And then there's Ms. Samantha Jones, a true pillar of feminism. I worship her. I had honestly forgotten how wonderful she is. Samantha breaks up with Smith because she refuses to let her life revolve around a man. She rightly asks, "Is a relationship saying his name fifty times more a day than my own?" Samantha is selfish, yes, but she's not ashamed of it. She loves herself more than any man, and I think that's a great message. We should all love ourselves that much. We don't need men, no matter what anyone says. Women are completely capable of being self-dependent. Samantha is an inspiration.

By the way, the acting is astounding. It's great to see Sarah Jessica Parker in a movie worthy of her talent. She hasn't lost one iota of that Carrie magic. She makes us root for Carrie with her touching, funny, and subtly beautiful performance. Kristin Davis and Cynthia Nixon are back in top form, but the real stand-out for me is Cattrall. She just rocks this movie. Every line she said brought down the house. She's such a scrumptious delight. And she still looks amazing. They all do.

Without question, though, the best part of the show is the best part of the film: the camaraderie between the four women. The film was satisfying because I got to spend two and a half hours with them again. In fact, my biggest problem with the film was that it ended. I instantly missed them again. Their friendship is so empowering. They're always there for each other. In fact, they've referred to each other as soul mates, and I agree with that assessment. You know, when it comes down to it, the men are rather incidental. It almost doesn't matter who they end up with, because the love that matters is the love that Carrie, Charlotte, Miranda, and Samantha share. Nothing can ever break them up. That's the real fairytale ending.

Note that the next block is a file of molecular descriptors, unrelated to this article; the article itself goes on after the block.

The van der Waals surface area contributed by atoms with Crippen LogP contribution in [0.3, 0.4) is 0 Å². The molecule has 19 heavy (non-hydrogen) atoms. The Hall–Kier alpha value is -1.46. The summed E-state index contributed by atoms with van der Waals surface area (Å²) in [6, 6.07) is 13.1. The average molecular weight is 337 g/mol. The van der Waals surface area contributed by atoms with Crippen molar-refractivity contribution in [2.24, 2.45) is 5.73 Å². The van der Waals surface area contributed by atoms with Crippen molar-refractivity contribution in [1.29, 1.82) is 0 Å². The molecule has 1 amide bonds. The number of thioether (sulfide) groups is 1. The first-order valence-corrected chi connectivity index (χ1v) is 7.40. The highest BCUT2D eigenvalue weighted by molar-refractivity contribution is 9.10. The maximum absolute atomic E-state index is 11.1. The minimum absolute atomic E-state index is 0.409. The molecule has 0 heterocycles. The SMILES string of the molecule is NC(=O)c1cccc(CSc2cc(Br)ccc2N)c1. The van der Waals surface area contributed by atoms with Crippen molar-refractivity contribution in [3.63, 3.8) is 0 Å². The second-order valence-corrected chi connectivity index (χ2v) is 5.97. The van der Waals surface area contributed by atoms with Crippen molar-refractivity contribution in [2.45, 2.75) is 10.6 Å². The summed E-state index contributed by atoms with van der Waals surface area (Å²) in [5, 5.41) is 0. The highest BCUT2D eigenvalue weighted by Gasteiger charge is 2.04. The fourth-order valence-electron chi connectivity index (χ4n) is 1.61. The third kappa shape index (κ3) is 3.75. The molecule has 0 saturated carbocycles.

The midnight screening of Sex and the City that I attended was exhilarating. The place was swarming with women. I was practically moved to tears by the sight of women of all ethnicities (seriously, all ethnicities - it was the U.N.) and backgrounds banding together and collectively celebrating our gender and this remarkable show that itself has given us so much to celebrate and be proud of over the years. It was truly inspiring.

Sex and the City is the first female blockbuster, and as such, it deserves respect. This is such an important milestone in feminist history. I'm honored to be a part of this phenomenon. Step back, men. It's our moment. And you know what? That's just fabulous.

Rating: ****1/2 (out of 5)